The first United Nations World Summit on the Information Society (WSIS), held in December 2003, recognized the connections between information technology and human rights with a Declaration of Principles - in effect, the first "constitution" for cyberspace - that called for the development of the information society to conform to recognized standards of human rights.
The contributors examine the links between information technology and human rights from a range of disciplinary perspectives. Scholars, human rights activists, and practitioners discuss such topics as freedom of expression, access to information, privacy, discrimination, gender equality, intellectual property, political participation, and freedom of assembly in the context of the revolution in information and communication technology, exploring the ways in which the information society can either advance human rights around the world or threaten them.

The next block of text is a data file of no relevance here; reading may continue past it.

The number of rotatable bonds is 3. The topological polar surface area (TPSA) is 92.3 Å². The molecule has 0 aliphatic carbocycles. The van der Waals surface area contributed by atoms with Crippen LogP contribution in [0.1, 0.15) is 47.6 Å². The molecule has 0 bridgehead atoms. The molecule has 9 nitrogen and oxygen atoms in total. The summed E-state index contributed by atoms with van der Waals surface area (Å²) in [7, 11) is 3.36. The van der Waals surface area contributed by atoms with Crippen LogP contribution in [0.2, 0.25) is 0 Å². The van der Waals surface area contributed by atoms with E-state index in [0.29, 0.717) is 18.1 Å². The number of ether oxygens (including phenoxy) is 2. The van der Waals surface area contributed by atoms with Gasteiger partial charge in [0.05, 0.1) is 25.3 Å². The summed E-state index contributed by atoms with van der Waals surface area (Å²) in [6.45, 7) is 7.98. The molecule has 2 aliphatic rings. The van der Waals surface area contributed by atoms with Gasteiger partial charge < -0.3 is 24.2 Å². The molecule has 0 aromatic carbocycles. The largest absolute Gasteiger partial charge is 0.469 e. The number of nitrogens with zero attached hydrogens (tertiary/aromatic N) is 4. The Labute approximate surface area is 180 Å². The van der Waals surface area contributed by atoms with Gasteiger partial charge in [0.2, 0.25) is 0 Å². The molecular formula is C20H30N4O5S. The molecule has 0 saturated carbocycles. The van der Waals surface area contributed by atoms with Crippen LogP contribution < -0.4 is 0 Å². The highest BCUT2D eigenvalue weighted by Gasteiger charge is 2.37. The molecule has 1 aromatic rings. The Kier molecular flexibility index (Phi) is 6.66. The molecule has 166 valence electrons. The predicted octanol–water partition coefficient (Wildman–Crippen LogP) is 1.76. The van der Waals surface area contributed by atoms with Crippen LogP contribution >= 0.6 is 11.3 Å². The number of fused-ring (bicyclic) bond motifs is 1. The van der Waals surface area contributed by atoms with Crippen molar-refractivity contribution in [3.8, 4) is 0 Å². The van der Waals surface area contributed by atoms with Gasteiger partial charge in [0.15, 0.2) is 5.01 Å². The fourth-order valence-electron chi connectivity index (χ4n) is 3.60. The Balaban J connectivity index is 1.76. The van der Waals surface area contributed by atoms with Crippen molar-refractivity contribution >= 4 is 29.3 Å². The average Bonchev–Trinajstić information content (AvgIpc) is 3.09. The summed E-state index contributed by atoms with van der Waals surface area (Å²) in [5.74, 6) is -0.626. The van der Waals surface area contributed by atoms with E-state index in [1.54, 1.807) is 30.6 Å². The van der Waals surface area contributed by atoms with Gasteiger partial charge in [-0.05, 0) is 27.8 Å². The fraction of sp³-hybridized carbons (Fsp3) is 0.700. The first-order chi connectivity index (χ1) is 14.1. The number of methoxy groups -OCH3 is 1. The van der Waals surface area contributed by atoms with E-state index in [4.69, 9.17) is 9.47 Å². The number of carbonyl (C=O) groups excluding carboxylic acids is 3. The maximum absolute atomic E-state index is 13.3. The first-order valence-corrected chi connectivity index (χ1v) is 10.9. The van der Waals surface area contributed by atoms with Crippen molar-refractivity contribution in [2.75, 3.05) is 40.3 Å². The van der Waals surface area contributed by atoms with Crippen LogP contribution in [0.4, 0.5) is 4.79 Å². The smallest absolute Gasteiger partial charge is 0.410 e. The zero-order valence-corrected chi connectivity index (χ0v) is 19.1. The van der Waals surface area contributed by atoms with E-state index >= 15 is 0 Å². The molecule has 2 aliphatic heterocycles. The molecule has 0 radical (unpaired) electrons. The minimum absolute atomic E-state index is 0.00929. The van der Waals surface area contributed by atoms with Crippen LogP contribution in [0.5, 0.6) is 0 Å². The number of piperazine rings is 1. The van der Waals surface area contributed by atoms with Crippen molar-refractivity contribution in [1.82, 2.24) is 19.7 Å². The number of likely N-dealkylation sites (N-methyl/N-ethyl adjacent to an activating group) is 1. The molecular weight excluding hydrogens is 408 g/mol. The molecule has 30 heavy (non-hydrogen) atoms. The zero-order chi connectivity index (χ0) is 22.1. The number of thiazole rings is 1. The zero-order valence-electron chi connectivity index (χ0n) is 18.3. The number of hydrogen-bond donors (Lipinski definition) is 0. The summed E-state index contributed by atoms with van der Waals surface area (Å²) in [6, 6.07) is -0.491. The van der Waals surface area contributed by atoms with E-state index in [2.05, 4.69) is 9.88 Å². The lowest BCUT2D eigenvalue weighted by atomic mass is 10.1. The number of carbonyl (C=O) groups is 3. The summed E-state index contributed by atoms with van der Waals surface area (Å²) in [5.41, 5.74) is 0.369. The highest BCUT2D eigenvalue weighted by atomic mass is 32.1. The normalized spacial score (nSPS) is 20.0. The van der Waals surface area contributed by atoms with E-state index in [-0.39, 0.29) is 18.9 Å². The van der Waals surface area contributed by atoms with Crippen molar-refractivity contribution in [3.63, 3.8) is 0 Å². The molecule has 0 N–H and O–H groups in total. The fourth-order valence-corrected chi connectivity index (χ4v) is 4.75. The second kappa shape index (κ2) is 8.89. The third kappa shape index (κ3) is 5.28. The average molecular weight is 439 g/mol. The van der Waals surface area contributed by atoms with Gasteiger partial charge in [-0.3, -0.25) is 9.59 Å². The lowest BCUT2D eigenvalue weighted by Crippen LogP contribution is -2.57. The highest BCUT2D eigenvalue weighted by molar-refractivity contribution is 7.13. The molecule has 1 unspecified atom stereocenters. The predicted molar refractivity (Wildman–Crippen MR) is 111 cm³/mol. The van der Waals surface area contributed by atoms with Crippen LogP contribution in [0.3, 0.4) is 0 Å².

Chapter 10, written by Heike Jensen, focuses on women's human rights in the information society as laid down in the Convention on the Elimination of All Forms of Discrimination Against Women (CEDAW) and a number of additional instruments. She uses existing articulations of women’s human rights as a lens to focus on the challenges women face in the information society. This is done using the dimensions of ICTs as tools, ICTs as careers, and ICT ideology.
An afterword reports on the November 2005 WSIS, held in Tunis, and its reaffirmation of the fundamental role of human rights in the global information society.
The introduction is available for download in PDF format (246 KB) at: http://mitpress.mit.edu/books/0262101157/rev2intro.pdf